By Elaine Donnelly
Extending sexual misconduct to combat units
Independent voices from the TWT Communities
It's not hard to see that the $490 billion higher-education industry is failing America. One study showed that only 45 percent of students demonstrate any cognitive gains by the middle of their sophomore year. Only about 50 percent of students enrolling in a four-year college graduate within six years.
Facebook Inc. reported fourth-quarter earnings that exceeded expectations and said the percentage of advertising revenue generated from mobile apps is growing. The company's stock has been rising in recent months, though it still hasn't hit its initial public offering price of $38.
Utopian communities: They're not just for hippies anymore.
A silver lining for Republicans in the recent election is the opportunity to rethink some basic policy positions.
Major investors of public companies are required to disclose when they buy and sell stock. A few have done so for Facebook Inc., according to filings with the Securities and Exchange Commission:
Yelp's early backers apparently still have a high opinion of the online business review service, much to Wall Street's relief, after insiders at several other Internet companies dumped some of their shares at the first opportunity.
This past week, there were two stock market topics that were widely discussed. One was company-specific to a degree, but the action that made the topic fodder among the investment community, talking heads and pundits was one that bears watching no matter what company you may be invested in. The other is far more reaching in terms of the overall market mentality and has many speculating that hopium is fueling the stock market near term. For those wondering what hopium is, it's the combination of hope and opium and is used to convey the addictive nature of hoping that something may happen.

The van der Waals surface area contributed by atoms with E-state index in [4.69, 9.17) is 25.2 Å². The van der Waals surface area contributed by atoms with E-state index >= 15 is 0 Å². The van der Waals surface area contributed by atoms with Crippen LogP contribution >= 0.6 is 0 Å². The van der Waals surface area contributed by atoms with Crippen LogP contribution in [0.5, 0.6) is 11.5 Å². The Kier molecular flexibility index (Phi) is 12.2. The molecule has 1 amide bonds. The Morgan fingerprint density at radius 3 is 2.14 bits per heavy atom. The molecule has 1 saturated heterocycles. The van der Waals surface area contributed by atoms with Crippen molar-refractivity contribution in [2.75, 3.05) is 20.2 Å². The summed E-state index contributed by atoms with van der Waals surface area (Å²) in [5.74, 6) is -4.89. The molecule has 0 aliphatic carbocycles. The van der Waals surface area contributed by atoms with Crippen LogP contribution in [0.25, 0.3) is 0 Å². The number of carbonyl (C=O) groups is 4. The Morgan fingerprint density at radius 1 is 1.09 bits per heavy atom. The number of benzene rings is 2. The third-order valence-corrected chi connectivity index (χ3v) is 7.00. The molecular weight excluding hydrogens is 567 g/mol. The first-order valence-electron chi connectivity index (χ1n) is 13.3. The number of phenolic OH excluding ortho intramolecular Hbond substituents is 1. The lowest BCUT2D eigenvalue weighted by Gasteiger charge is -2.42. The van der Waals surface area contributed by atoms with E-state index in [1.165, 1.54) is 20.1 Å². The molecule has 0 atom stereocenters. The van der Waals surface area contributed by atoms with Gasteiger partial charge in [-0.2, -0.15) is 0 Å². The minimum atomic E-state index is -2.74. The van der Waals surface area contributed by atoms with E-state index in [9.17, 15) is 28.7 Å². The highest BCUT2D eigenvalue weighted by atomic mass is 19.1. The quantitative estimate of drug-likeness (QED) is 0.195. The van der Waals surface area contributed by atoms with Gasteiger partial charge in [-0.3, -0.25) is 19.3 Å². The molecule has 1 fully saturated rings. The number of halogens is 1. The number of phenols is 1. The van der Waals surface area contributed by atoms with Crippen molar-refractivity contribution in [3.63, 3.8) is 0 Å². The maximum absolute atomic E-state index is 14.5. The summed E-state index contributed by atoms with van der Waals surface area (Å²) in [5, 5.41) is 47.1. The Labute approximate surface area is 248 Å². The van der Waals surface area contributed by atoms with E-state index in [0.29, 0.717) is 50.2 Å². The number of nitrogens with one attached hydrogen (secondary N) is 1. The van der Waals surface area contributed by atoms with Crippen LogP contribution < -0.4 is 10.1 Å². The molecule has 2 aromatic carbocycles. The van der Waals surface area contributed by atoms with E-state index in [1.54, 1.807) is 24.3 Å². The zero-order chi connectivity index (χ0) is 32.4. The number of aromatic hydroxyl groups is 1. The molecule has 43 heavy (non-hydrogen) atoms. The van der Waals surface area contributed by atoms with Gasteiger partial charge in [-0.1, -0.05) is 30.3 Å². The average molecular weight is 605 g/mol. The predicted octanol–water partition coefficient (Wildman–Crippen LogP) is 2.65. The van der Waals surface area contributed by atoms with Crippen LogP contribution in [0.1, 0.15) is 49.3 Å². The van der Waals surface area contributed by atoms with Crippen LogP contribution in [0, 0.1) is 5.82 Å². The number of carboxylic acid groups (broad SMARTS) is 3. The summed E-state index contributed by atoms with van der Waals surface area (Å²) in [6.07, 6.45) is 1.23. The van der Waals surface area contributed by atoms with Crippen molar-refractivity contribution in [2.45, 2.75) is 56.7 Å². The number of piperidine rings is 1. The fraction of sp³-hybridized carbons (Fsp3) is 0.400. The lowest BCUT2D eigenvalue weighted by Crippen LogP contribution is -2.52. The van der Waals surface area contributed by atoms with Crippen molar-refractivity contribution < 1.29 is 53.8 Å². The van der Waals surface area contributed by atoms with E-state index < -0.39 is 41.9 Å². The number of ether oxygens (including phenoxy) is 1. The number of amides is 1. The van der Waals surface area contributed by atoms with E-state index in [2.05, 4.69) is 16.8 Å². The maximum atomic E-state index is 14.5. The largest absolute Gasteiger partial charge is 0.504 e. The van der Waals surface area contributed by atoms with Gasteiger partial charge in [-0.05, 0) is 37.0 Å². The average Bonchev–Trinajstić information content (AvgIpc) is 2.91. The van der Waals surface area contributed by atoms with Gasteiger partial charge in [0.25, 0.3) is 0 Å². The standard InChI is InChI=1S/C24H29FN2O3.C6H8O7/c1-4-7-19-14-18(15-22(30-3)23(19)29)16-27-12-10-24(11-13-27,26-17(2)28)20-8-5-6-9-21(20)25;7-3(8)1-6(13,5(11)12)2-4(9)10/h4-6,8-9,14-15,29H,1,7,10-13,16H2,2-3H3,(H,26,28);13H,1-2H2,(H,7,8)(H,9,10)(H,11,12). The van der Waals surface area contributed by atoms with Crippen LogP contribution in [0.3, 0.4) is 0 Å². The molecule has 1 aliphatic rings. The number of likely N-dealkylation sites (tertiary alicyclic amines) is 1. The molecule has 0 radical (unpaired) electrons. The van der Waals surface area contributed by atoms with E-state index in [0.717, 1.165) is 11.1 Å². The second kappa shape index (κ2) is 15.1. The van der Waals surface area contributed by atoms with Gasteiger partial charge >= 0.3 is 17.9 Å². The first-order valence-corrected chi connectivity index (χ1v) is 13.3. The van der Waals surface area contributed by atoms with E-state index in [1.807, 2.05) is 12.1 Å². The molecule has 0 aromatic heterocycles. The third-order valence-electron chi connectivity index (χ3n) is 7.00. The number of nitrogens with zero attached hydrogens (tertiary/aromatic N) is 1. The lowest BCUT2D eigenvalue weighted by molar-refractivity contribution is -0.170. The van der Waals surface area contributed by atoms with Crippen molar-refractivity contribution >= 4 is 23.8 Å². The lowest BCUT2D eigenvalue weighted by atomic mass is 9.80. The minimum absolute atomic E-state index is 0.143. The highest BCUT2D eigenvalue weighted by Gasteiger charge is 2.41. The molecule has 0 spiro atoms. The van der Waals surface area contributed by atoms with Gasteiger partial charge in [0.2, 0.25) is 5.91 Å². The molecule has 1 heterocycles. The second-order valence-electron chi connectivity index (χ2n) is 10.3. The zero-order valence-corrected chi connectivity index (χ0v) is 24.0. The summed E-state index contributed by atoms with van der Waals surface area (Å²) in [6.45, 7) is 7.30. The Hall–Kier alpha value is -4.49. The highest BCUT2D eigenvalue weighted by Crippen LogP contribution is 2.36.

Major investors of public companies are required to disclose when they buy and sell stock. A few have done so for Facebook Inc. in recent days, according to filings with the Securities and Exchange Commission:
Facebook's battered stock closed lower Tuesday, erasing some of the gains it saw a day earlier.
Peter Thiel, one of Facebook's earliest investors and a member of its board, was among the insiders selling stock in the social network after a lockup expired last week.
In an Aug. 14 story about Facebook's stock, The Associated Press reported erroneously that LinkedIn co-founder Reid Hoffman is a member of Facebook's board of directors. Hoffman has been an investor in Facebook since 2004 and is eligible to sell shares but is not on Facebook's board.
Facebook's stock plunged to a new low Thursday as some of the social networking leader's early backers got their first chance to sell their shares since the company's initial public offering went awry.
Facebook's stock plunged to a new low Thursday after the expiration of a ban that had prevented some early investors and insiders from dumping millions of additional shares they own in the social-networking leader.
Facebook Inc. sold 180 million of its shares in its initial public stock offering in May. Another 241.2 million came from existing stockholders, including the company's earliest investors and CEO Mark Zuckerberg. Except for Zuckerberg, those stockholders were eligible to sell additional shares _ up at 271 million combined _ starting Thursday.
Facebook's early investors and a handful of directors will become eligible on Thursday to sell stock they own in the social networking company. It marks the beginning of a time-honored process for public companies, one that will give many Facebook employees the same right to sell their shares this fall.
But he said he hopes most workers will stay and "double down" on Facebook's future.
PayPal co-founder and venture capitalist Peter Thiel already has pledged $1.25 million to the Seasteading Institute, a group that plans to establish sovereign, libertarian-minded nations on giant mobile platforms floating in international waters, a kind of "Octopus' Garden" for the Gone Galt set.